On-Site Learning - Canadian Woodworking Magazine

Community: Fenelon Falls - 14 students get “real life” experience. One Canadian woodworker gets a shop. 

On-Site Learning

On-Site Learning



Photos by Geoff Coleman

When I decided to finally build a shop, I contacted Tom McMorrow, a veteran of the Calgary housing boom, and asked if he was available. Tom had moved back to Ontario and was now a construction technology teacher at Fenelon Falls Secondary School. Although he couldn’t personally com­mit to the project, he mentioned that this was exactly what his Grade 12 stu­dents would love. His class kept busy with small projects in cottage coun­try, but putting up a 24' x 20' building would be a ground-up test of the things they had learned during the pre­vious three years of classes.
 
I arranged for a pad to be poured and had materials delivered. Since I live in proximity to the high school, the stu­dents (13 boys and one girl, aged 17 and 18) walked over to my house and put in about 45 minutes a day before packing up and heading back for their next class. The weather cooperated most days from our start date in early May and the roof was on with three days left in the school year.
 
When McMorrow asked his class on their final test what their favourite part of the course was that semester, they all responded that working on my workshop was the highlight.
 
Students like Jesse Beers found the experience rewarding, and helped con­firm that he was on the right track with his career choice. “It’s good to see it go from the ground up, and you get to work on all parts of the construction. It gave me a chance to see if I really could do the things I thought I could.” After graduating last June, Jesse is working as a carpenter full-time this year and will start his carpentry apprenticeship next fall.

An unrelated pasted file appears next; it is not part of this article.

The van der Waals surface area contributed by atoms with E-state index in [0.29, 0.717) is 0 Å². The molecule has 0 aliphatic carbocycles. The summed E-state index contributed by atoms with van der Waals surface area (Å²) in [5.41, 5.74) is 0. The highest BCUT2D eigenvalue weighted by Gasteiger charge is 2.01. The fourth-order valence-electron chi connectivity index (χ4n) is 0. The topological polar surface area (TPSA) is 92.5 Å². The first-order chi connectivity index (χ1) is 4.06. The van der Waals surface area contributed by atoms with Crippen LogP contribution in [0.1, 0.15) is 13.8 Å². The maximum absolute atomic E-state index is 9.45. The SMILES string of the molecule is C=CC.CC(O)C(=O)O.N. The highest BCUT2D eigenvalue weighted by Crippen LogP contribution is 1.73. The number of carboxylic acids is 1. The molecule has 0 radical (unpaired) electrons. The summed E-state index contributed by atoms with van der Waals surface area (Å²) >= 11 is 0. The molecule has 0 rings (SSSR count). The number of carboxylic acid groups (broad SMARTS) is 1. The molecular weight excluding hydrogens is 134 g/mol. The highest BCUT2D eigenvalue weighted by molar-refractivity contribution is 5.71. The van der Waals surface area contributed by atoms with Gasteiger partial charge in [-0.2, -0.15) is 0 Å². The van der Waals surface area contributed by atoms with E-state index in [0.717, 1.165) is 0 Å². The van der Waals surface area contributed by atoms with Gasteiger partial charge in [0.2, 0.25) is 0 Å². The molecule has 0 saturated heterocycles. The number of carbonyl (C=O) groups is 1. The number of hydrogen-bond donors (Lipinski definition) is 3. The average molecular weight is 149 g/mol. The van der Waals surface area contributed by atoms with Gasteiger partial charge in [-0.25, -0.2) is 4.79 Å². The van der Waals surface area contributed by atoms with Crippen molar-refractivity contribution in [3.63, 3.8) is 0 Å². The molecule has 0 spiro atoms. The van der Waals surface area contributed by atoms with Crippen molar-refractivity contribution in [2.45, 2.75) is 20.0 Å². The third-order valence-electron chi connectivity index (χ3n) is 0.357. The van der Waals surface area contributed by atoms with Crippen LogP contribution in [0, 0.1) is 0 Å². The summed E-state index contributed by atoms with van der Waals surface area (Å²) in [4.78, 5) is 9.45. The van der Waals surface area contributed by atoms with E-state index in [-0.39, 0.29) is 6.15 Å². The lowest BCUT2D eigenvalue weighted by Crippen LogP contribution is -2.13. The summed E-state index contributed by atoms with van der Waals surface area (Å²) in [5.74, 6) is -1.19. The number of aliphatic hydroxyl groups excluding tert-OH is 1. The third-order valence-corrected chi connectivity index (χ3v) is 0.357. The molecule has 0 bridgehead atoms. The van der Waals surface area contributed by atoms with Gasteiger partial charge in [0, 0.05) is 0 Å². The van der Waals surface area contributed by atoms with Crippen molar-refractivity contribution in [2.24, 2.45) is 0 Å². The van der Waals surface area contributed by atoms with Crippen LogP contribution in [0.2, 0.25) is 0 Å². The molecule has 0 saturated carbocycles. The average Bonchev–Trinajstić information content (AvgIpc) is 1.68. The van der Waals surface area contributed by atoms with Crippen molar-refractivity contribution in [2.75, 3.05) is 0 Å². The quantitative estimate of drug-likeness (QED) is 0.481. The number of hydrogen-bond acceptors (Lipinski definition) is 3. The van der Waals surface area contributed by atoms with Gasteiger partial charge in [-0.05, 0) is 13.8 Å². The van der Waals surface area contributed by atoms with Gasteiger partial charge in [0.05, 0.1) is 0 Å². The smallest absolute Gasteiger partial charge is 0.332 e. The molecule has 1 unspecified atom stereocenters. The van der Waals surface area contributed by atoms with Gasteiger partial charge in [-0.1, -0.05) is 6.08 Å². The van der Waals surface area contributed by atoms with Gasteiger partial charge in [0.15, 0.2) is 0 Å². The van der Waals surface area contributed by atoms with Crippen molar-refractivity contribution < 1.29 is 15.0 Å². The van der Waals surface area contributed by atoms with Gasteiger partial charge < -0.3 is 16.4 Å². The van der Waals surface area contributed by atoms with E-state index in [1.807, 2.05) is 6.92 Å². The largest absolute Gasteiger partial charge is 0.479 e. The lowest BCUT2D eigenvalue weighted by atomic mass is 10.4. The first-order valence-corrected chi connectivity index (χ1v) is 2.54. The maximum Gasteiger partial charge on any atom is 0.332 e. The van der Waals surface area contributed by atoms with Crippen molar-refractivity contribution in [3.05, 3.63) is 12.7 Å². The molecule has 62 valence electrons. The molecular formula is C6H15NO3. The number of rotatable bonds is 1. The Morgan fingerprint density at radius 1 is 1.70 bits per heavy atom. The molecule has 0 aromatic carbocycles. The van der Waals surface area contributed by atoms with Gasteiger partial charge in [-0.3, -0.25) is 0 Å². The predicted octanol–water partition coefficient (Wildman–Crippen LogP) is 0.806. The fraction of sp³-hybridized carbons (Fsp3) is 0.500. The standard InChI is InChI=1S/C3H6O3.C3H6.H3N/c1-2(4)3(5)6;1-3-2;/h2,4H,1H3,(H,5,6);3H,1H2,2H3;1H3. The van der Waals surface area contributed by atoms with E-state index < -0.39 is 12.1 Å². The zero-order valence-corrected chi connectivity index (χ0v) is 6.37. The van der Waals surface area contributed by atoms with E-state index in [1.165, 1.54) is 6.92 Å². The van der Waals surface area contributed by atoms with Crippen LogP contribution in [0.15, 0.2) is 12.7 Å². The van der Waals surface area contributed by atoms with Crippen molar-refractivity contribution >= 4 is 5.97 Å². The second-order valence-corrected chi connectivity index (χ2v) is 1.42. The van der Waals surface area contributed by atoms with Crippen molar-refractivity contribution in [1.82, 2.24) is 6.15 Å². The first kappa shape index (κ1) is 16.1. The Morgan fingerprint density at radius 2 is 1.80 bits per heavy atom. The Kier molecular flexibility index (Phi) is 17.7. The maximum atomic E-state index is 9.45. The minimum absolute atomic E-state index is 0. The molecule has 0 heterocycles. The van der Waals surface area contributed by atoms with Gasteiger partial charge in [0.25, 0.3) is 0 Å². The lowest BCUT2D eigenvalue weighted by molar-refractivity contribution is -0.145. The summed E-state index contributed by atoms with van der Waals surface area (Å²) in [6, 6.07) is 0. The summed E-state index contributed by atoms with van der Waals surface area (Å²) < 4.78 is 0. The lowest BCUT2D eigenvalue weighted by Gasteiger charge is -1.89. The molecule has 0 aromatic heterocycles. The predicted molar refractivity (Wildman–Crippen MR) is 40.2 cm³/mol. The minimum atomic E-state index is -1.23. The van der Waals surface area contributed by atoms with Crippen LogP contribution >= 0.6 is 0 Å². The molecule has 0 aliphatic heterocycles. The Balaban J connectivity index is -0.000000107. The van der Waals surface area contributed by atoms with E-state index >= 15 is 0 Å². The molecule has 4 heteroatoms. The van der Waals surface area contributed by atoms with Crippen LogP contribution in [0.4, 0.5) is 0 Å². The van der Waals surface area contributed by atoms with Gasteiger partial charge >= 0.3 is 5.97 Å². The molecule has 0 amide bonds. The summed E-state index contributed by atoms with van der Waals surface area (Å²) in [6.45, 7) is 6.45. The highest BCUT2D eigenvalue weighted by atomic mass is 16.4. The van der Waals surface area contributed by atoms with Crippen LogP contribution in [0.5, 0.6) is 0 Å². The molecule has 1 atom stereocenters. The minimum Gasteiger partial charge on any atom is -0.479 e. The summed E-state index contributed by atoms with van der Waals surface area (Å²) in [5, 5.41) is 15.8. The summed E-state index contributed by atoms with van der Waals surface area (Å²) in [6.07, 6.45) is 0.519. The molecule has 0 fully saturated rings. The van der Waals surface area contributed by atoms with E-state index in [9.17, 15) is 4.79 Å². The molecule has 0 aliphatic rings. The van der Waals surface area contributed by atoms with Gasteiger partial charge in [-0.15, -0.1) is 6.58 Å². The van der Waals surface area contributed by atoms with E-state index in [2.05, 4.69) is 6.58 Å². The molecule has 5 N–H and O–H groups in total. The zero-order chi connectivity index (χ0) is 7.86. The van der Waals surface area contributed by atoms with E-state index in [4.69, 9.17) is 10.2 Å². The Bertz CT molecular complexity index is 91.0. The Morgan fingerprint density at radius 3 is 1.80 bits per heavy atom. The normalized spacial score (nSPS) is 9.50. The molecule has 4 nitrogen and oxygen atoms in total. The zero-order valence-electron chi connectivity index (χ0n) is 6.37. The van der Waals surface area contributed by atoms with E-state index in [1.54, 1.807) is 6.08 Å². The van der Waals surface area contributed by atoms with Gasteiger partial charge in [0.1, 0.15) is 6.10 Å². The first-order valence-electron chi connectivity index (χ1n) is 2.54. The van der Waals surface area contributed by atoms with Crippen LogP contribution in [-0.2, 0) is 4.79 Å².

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Up High - Nick Berry, left, and Brock Moore team up to do some work on the roof.

Likewise, Larry Hope, director of education for the Trillium Lakelands District School Board and himself a hobbyist woodworker, believes oppor­tunities such as these are invaluable to students. “The opportunity for our students to participate in community-based projects like this allows them to see first-hand what customers expect from builders and contractors, and gives them an excellent avenue to not only further develop their skills, but also demonstrate their classroom learning in a real-life setting. Many of our pro­grams offer these experiences, and the feedback from students and community members alike is very positive.”
 
High schools across Ontario give students similar opportunities, often through the Specialist High Skills Major (SHSM). In a nutshell, SHSM program­ming intends to give students with a specific vocational interest a chance to take courses tailored toward a particular career. SHSM courses start in Grade 11 and students can check with their teach­ers or guidance department for details.
 
British Columbia students have a similar opportunity with the Secondary School Apprenticeship (SSA) where they concurrently work and attend high school. Students who deliver “sustained and exceptional work as an appren­tice” can apply for a $1000 scholarship intended to assist apprentices with the purchase of tools, equipment, materi­als or post-secondary tuition. Not to be outdone, Alberta runs a thorough learn­ing experience for senior high school students with their career and technol­ogy studies course.
 
A homeowner who is consider­ing enlisting a group of kids to build something for them should remem­ber that these are still kids. There is the potential for mistakes and work­manship that doesn’t reflect 20 years of on-the-job experience. Having said that, in my experience, I was extremely pleased with the outcome. I had a lot of confidence in Tom as a builder and a teacher. And nothing gets by my build­ing inspector, so quality control was not an issue.
 
My neighbours are already asking how they can line up the crew.



GEOFF COLEMAN
Geoff Coleman


With a brand new workshop, Geoff Coleman now faces the challenge of crafting projects as well as his father did with little more than a second-hand bench top table saw in a small, dimly-lit basement.